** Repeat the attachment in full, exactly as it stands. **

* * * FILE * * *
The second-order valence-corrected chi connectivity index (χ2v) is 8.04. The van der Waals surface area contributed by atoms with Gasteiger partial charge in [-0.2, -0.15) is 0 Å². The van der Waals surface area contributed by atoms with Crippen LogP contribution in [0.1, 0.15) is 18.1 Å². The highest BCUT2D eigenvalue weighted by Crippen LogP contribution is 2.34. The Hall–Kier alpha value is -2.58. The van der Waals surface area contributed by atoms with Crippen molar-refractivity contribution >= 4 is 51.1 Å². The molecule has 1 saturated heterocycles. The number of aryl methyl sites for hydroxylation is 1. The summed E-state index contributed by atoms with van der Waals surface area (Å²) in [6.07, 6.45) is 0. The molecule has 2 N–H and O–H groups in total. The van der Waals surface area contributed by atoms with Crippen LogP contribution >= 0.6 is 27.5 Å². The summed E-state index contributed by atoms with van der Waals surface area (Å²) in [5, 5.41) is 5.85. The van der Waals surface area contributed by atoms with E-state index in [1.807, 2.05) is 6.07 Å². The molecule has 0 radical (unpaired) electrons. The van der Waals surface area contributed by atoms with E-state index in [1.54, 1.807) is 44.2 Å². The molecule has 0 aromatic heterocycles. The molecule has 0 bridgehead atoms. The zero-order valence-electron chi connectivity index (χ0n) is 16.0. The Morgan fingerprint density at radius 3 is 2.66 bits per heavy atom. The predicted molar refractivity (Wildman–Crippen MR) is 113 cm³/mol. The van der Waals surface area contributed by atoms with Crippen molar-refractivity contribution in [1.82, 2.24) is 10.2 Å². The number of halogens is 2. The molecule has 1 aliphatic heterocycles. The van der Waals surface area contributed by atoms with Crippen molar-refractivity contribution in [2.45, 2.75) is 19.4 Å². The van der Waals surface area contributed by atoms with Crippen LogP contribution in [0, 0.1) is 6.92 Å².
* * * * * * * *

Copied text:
The second-order valence-corrected chi connectivity index (χ2v) is 8.04. The van der Waals surface area contributed by atoms with Gasteiger partial charge in [-0.2, -0.15) is 0 Å². The van der Waals surface area contributed by atoms with Crippen LogP contribution in [0.1, 0.15) is 18.1 Å². The highest BCUT2D eigenvalue weighted by Crippen LogP contribution is 2.34. The Hall–Kier alpha value is -2.58. The van der Waals surface area contributed by atoms with Crippen molar-refractivity contribution >= 4 is 51.1 Å². The molecule has 1 saturated heterocycles. The number of aryl methyl sites for hydroxylation is 1. The summed E-state index contributed by atoms with van der Waals surface area (Å²) in [6.07, 6.45) is 0. The molecule has 2 N–H and O–H groups in total. The van der Waals surface area contributed by atoms with Crippen LogP contribution >= 0.6 is 27.5 Å². The summed E-state index contributed by atoms with van der Waals surface area (Å²) in [5, 5.41) is 5.85. The van der Waals surface area contributed by atoms with E-state index in [1.807, 2.05) is 6.07 Å². The molecule has 0 radical (unpaired) electrons. The van der Waals surface area contributed by atoms with E-state index in [1.54, 1.807) is 44.2 Å². The molecule has 0 aromatic heterocycles. The molecule has 0 bridgehead atoms. The zero-order valence-electron chi connectivity index (χ0n) is 16.0. The Morgan fingerprint density at radius 3 is 2.66 bits per heavy atom. The predicted molar refractivity (Wildman–Crippen MR) is 113 cm³/mol. The van der Waals surface area contributed by atoms with Crippen molar-refractivity contribution in [1.82, 2.24) is 10.2 Å². The number of halogens is 2. The molecule has 1 aliphatic heterocycles. The van der Waals surface area contributed by atoms with Crippen molar-refractivity contribution in [2.45, 2.75) is 19.4 Å². The van der Waals surface area contributed by atoms with Crippen LogP contribution in [0, 0.1) is 6.92 Å².